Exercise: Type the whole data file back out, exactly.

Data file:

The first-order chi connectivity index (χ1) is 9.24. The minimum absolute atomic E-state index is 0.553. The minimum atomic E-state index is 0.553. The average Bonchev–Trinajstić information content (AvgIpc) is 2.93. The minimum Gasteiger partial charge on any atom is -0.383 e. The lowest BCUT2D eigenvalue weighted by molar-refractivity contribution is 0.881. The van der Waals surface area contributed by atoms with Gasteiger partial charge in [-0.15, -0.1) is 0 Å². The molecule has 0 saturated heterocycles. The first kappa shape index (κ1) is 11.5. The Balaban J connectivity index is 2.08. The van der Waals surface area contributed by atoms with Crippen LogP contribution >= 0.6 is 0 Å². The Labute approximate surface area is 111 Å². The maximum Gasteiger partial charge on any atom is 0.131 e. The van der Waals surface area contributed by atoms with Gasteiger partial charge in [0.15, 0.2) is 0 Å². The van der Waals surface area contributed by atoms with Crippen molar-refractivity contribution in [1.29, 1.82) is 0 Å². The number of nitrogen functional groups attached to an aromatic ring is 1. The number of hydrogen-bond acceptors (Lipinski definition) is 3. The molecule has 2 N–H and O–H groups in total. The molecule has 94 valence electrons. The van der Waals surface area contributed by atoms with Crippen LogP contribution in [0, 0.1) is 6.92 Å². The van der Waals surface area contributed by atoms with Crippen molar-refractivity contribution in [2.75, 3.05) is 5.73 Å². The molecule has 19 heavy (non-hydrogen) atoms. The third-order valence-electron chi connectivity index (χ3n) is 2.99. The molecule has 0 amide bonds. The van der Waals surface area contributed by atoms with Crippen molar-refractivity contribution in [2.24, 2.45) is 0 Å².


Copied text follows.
The first-order chi connectivity index (χ1) is 9.24. The minimum absolute atomic E-state index is 0.553. The minimum atomic E-state index is 0.553. The average Bonchev–Trinajstić information content (AvgIpc) is 2.93. The minimum Gasteiger partial charge on any atom is -0.383 e. The lowest BCUT2D eigenvalue weighted by molar-refractivity contribution is 0.881. The van der Waals surface area contributed by atoms with Gasteiger partial charge in [-0.15, -0.1) is 0 Å². The molecule has 0 saturated heterocycles. The first kappa shape index (κ1) is 11.5. The Balaban J connectivity index is 2.08. The van der Waals surface area contributed by atoms with Crippen LogP contribution >= 0.6 is 0 Å². The Labute approximate surface area is 111 Å². The maximum Gasteiger partial charge on any atom is 0.131 e. The van der Waals surface area contributed by atoms with Gasteiger partial charge in [0.15, 0.2) is 0 Å². The van der Waals surface area contributed by atoms with Crippen molar-refractivity contribution in [1.29, 1.82) is 0 Å². The number of nitrogen functional groups attached to an aromatic ring is 1. The number of hydrogen-bond acceptors (Lipinski definition) is 3. The molecule has 2 N–H and O–H groups in total. The molecule has 94 valence electrons. The van der Waals surface area contributed by atoms with Crippen LogP contribution in [0, 0.1) is 6.92 Å². The van der Waals surface area contributed by atoms with Crippen molar-refractivity contribution in [2.75, 3.05) is 5.73 Å². The molecule has 19 heavy (non-hydrogen) atoms. The third-order valence-electron chi connectivity index (χ3n) is 2.99. The molecule has 0 amide bonds. The van der Waals surface area contributed by atoms with Crippen molar-refractivity contribution in [2.24, 2.45) is 0 Å².